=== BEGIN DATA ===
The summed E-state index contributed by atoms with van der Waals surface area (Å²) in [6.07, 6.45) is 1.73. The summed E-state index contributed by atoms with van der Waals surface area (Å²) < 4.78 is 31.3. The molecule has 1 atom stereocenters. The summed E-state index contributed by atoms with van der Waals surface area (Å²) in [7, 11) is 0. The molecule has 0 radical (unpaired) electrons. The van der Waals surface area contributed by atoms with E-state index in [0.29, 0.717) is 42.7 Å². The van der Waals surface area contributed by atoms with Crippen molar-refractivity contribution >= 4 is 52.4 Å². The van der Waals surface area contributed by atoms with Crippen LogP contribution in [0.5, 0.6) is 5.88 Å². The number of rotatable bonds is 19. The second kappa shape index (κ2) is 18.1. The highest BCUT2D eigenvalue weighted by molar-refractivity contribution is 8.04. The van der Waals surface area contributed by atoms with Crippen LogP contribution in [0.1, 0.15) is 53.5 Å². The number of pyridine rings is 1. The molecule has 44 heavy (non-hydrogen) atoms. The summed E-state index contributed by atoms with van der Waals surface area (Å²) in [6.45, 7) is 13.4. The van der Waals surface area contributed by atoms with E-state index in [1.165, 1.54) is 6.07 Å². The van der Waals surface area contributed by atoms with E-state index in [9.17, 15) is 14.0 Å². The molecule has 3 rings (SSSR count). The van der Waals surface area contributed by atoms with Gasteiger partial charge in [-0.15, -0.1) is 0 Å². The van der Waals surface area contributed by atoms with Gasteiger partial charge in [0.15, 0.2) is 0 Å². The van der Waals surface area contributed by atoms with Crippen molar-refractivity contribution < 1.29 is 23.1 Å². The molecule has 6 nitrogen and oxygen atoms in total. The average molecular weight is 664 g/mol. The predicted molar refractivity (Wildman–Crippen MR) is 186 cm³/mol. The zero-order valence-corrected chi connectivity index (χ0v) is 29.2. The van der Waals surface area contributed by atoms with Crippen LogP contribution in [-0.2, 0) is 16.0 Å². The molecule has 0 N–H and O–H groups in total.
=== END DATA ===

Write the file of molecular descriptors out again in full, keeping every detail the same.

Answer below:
The summed E-state index contributed by atoms with van der Waals surface area (Å²) in [6.07, 6.45) is 1.73. The summed E-state index contributed by atoms with van der Waals surface area (Å²) < 4.78 is 31.3. The molecule has 1 atom stereocenters. The summed E-state index contributed by atoms with van der Waals surface area (Å²) in [7, 11) is 0. The molecule has 0 radical (unpaired) electrons. The van der Waals surface area contributed by atoms with E-state index in [0.29, 0.717) is 42.7 Å². The van der Waals surface area contributed by atoms with Crippen molar-refractivity contribution >= 4 is 52.4 Å². The van der Waals surface area contributed by atoms with Crippen LogP contribution in [0.5, 0.6) is 5.88 Å². The number of rotatable bonds is 19. The second kappa shape index (κ2) is 18.1. The highest BCUT2D eigenvalue weighted by molar-refractivity contribution is 8.04. The van der Waals surface area contributed by atoms with Crippen LogP contribution in [0.1, 0.15) is 53.5 Å². The number of pyridine rings is 1. The molecule has 44 heavy (non-hydrogen) atoms. The summed E-state index contributed by atoms with van der Waals surface area (Å²) in [6.45, 7) is 13.4. The van der Waals surface area contributed by atoms with E-state index in [1.165, 1.54) is 6.07 Å². The van der Waals surface area contributed by atoms with E-state index in [9.17, 15) is 14.0 Å². The molecule has 3 rings (SSSR count). The van der Waals surface area contributed by atoms with Gasteiger partial charge in [-0.15, -0.1) is 0 Å². The van der Waals surface area contributed by atoms with Gasteiger partial charge in [0.15, 0.2) is 0 Å². The van der Waals surface area contributed by atoms with Crippen molar-refractivity contribution < 1.29 is 23.1 Å². The molecule has 6 nitrogen and oxygen atoms in total. The average molecular weight is 664 g/mol. The predicted molar refractivity (Wildman–Crippen MR) is 186 cm³/mol. The zero-order valence-corrected chi connectivity index (χ0v) is 29.2. The van der Waals surface area contributed by atoms with Crippen LogP contribution in [-0.2, 0) is 16.0 Å². The molecule has 0 N–H and O–H groups in total.